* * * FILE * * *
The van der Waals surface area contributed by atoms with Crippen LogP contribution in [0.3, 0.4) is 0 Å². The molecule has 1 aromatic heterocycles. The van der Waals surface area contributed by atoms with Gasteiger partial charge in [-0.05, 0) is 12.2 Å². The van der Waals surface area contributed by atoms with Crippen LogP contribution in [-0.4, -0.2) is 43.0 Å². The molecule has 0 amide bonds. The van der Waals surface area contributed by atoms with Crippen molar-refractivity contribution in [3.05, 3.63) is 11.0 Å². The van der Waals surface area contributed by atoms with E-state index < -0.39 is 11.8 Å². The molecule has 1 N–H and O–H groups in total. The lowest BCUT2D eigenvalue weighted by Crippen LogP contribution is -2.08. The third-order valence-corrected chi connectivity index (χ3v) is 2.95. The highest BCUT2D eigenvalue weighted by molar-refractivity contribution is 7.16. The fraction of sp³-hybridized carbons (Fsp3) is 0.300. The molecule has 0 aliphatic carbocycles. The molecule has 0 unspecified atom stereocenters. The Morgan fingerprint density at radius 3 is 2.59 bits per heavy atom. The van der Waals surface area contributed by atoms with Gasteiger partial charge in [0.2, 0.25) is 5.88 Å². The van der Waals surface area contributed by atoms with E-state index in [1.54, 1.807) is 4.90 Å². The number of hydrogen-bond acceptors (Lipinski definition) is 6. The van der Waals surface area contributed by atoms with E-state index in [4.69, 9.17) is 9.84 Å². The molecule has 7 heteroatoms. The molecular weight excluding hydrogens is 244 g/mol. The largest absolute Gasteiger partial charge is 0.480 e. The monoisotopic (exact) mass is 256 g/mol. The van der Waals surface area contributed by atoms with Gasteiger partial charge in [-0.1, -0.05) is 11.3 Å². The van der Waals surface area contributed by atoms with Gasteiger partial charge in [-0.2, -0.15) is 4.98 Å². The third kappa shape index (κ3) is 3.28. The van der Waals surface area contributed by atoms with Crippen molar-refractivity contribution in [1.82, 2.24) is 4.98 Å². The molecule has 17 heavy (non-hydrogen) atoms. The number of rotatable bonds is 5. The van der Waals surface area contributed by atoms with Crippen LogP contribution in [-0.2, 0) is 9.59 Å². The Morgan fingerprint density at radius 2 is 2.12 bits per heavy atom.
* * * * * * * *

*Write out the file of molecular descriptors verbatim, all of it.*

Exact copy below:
The van der Waals surface area contributed by atoms with Crippen LogP contribution in [0.3, 0.4) is 0 Å². The molecule has 1 aromatic heterocycles. The van der Waals surface area contributed by atoms with Gasteiger partial charge in [-0.05, 0) is 12.2 Å². The van der Waals surface area contributed by atoms with Crippen LogP contribution in [-0.4, -0.2) is 43.0 Å². The molecule has 0 amide bonds. The van der Waals surface area contributed by atoms with Crippen molar-refractivity contribution in [3.05, 3.63) is 11.0 Å². The van der Waals surface area contributed by atoms with E-state index < -0.39 is 11.8 Å². The molecule has 1 N–H and O–H groups in total. The lowest BCUT2D eigenvalue weighted by Crippen LogP contribution is -2.08. The third-order valence-corrected chi connectivity index (χ3v) is 2.95. The highest BCUT2D eigenvalue weighted by molar-refractivity contribution is 7.16. The fraction of sp³-hybridized carbons (Fsp3) is 0.300. The molecule has 0 aliphatic carbocycles. The molecule has 0 unspecified atom stereocenters. The Morgan fingerprint density at radius 3 is 2.59 bits per heavy atom. The van der Waals surface area contributed by atoms with Gasteiger partial charge in [0.2, 0.25) is 5.88 Å². The van der Waals surface area contributed by atoms with E-state index in [1.54, 1.807) is 4.90 Å². The number of hydrogen-bond acceptors (Lipinski definition) is 6. The van der Waals surface area contributed by atoms with E-state index in [4.69, 9.17) is 9.84 Å². The molecule has 7 heteroatoms. The molecular weight excluding hydrogens is 244 g/mol. The largest absolute Gasteiger partial charge is 0.480 e. The monoisotopic (exact) mass is 256 g/mol. The van der Waals surface area contributed by atoms with Gasteiger partial charge in [-0.1, -0.05) is 11.3 Å². The van der Waals surface area contributed by atoms with Gasteiger partial charge in [-0.2, -0.15) is 4.98 Å². The third kappa shape index (κ3) is 3.28. The van der Waals surface area contributed by atoms with Crippen molar-refractivity contribution in [1.82, 2.24) is 4.98 Å². The molecule has 17 heavy (non-hydrogen) atoms. The number of rotatable bonds is 5. The van der Waals surface area contributed by atoms with Crippen LogP contribution in [-0.2, 0) is 9.59 Å². The Morgan fingerprint density at radius 2 is 2.12 bits per heavy atom.